To be honest, I have recommended this book to folks I've spoken with while still reading it, but that's more due to its content than the fact that Wiley packaged it up with some swag. KaChing: How to Run an Online Business that Pays and Pays is very much a manual for setting up shop on the Internet. Much more so than many of the books out there (several which have been featured in this space), this is a “how to” rather than a book on the “philosophy” of on-line selling. To its credit, it's far less “encyclopedic” than some, with the author, Joel Comm, pretty much talking about what has worked for him and folks he's associated with, and only presenting a few alternatives where there are multiple options.
Comm doesn't spend a lot of time navel-gazing here, instead he points the readers to the tools that are available (most for free and with very short learning curves), and tells them to get to it. This does bring me to one significant caveat, however, and one that I've discussed with other books (so it is a “me” thing and might not be a factor for you at all): one really needs to know what one “wants to do” (when one grows up or whatever). One has to focus on an area of expertise and make it monetizable … an example of which would be his Mother's travel site, or another gal's Origami site. If you have an identifiable passion (which I, much to my on-going regret, appear to not), one can take the instructions in KaChing and quickly turn it into an on-line business.
One other notable data point that kept grabbing my attention were the frequently amazing dollar amounts that get bandied about in here. If his book was a blog post, it is likely that it would fall afoul of the FTC guidelines for generally expected performance (Comm does go into this area quite a bit, but I guess without reflecting on the tone of the book), as the numbers discussed do generally trend towards the high side. Having been personally involved in dozens of web projects that had every intent of making money (and yet failed to find a paying audience) I took a lot of this “with a grain of salt”.
Anyway, the book is structured in a walk-through of progressively more involved models, starting with a brief look at how resources are out there that would allow anybody to get up and running on the web, to how to find one's “niche” (and, again, this is where he loses me to a certain extent, as it's been my experience that niches and micro-niches simply mean vanishingly small populations with which to interact) and build a community in that, to the essential issue of content, which then leads to the area of “information products”, selling these via affiliate programs, setting up membership sites, and developing coaching programs. Each of these is very step-by-step, with practical material all along the way (almost all of my bookmarks in this are for resources I'd not previously encountered).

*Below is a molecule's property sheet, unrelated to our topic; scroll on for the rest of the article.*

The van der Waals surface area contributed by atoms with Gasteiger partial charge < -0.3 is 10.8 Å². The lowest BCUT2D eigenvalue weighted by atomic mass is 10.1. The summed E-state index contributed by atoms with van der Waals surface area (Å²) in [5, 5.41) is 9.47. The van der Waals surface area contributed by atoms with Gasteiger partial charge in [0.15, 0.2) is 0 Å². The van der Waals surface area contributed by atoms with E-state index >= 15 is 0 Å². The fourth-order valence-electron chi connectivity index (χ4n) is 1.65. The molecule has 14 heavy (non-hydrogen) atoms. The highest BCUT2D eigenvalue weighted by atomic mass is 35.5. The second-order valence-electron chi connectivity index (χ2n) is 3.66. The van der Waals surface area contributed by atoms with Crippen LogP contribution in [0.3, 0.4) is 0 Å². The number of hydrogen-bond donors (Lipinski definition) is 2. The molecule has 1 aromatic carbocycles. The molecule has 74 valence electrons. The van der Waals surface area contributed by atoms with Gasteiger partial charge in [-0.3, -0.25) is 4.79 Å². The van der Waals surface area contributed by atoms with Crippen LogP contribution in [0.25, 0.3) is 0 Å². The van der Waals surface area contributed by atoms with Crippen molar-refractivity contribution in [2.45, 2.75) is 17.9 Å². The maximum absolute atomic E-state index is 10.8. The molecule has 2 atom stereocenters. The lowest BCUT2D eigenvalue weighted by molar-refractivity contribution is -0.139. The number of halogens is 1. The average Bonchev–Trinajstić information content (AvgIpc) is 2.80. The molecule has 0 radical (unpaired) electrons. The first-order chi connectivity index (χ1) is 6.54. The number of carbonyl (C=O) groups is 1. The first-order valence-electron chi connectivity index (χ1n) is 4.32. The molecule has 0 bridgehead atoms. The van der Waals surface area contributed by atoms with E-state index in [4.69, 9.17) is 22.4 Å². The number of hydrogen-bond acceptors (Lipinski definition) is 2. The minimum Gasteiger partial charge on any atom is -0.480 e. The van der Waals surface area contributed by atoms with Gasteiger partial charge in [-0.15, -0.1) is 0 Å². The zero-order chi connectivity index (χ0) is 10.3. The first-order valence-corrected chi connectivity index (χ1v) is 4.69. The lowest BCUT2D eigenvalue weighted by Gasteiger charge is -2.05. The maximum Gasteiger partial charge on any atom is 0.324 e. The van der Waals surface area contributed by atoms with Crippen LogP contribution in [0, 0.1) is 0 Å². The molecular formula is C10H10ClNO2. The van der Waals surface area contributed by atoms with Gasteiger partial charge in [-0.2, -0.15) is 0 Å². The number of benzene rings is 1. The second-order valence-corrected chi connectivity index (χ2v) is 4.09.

As I noted above, I have already recommended KaChing to a few people when conversations have turned to “I'd love to sell stuff on the Web”, so my caveats above should not diminish the value I see in this book as a “manual” or reference. However, I've been kicking around e-commerce for 15 years, and I would warn the reader not to expect the sort of results suggested when Comm writes: ”Month after month, Google has been sending me checks for more than $15,000 each.” … I'm guessing the “average” person really applying themselves to this in a reasonably popular niche is more likely to be seeing results closer to one percent of that figure. Of course, I've failed as much at this as Comm has succeeded so maybe you want to believe the upside, but be aware: you'll have to be talented, dedicated, and to a certain extent lucky to end up making a living off the web.
This is "hot off the presses", so should be available at your local brick-and-mortar book vendor, but Amazon has it at a 34% discount, which is usually your best bet for new releases. Again, I really enjoyed this book, thought it was very well organized, and felt the material it presented was top-notch ... but on a sour-grapes gut level from my own experiences, I still see what Comm has achieved as a "best case scenario", which leads me to temper what would otherwise be a solidly enthusiastic recommendation of the book.